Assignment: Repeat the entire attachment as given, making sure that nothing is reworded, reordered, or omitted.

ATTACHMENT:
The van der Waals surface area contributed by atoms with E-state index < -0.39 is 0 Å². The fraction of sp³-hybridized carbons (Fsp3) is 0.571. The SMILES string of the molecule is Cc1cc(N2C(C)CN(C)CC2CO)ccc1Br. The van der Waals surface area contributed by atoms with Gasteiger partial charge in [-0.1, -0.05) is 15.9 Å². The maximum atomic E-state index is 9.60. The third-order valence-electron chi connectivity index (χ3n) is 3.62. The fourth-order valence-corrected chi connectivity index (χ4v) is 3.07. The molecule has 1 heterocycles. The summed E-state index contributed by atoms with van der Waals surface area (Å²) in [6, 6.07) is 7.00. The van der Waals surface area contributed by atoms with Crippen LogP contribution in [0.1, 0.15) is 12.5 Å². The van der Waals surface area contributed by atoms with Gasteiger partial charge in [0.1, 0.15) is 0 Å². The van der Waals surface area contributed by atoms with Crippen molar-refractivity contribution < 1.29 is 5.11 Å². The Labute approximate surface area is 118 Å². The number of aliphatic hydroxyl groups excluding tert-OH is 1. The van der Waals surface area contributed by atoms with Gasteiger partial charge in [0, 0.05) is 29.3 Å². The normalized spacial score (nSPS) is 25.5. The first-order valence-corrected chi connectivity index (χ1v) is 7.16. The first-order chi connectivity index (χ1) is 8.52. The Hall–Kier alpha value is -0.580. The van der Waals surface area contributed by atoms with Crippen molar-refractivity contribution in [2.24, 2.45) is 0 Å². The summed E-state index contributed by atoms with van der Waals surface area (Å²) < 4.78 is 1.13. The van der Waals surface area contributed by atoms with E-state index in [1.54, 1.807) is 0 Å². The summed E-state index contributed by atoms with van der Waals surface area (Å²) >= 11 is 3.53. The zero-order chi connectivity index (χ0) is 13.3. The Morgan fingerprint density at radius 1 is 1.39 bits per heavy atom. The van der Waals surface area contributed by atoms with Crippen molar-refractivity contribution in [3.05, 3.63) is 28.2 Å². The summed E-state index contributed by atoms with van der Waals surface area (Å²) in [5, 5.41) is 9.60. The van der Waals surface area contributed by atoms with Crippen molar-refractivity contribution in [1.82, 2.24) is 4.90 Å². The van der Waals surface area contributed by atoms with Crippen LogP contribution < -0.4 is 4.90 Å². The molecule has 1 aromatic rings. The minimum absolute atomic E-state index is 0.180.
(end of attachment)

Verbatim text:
The van der Waals surface area contributed by atoms with E-state index < -0.39 is 0 Å². The fraction of sp³-hybridized carbons (Fsp3) is 0.571. The SMILES string of the molecule is Cc1cc(N2C(C)CN(C)CC2CO)ccc1Br. The van der Waals surface area contributed by atoms with Gasteiger partial charge in [-0.1, -0.05) is 15.9 Å². The maximum atomic E-state index is 9.60. The third-order valence-electron chi connectivity index (χ3n) is 3.62. The fourth-order valence-corrected chi connectivity index (χ4v) is 3.07. The molecule has 1 heterocycles. The summed E-state index contributed by atoms with van der Waals surface area (Å²) in [6, 6.07) is 7.00. The van der Waals surface area contributed by atoms with Crippen LogP contribution in [0.1, 0.15) is 12.5 Å². The van der Waals surface area contributed by atoms with Gasteiger partial charge in [0.1, 0.15) is 0 Å². The van der Waals surface area contributed by atoms with Crippen molar-refractivity contribution < 1.29 is 5.11 Å². The Labute approximate surface area is 118 Å². The number of aliphatic hydroxyl groups excluding tert-OH is 1. The van der Waals surface area contributed by atoms with Gasteiger partial charge in [0, 0.05) is 29.3 Å². The normalized spacial score (nSPS) is 25.5. The first-order valence-corrected chi connectivity index (χ1v) is 7.16. The first-order chi connectivity index (χ1) is 8.52. The Hall–Kier alpha value is -0.580. The van der Waals surface area contributed by atoms with Crippen molar-refractivity contribution in [2.24, 2.45) is 0 Å². The summed E-state index contributed by atoms with van der Waals surface area (Å²) < 4.78 is 1.13. The van der Waals surface area contributed by atoms with E-state index in [1.54, 1.807) is 0 Å². The summed E-state index contributed by atoms with van der Waals surface area (Å²) >= 11 is 3.53. The zero-order chi connectivity index (χ0) is 13.3. The Morgan fingerprint density at radius 1 is 1.39 bits per heavy atom. The van der Waals surface area contributed by atoms with Crippen molar-refractivity contribution in [3.05, 3.63) is 28.2 Å². The summed E-state index contributed by atoms with van der Waals surface area (Å²) in [5, 5.41) is 9.60. The van der Waals surface area contributed by atoms with Crippen molar-refractivity contribution in [1.82, 2.24) is 4.90 Å². The van der Waals surface area contributed by atoms with Crippen LogP contribution < -0.4 is 4.90 Å². The molecule has 1 aromatic rings. The minimum absolute atomic E-state index is 0.180.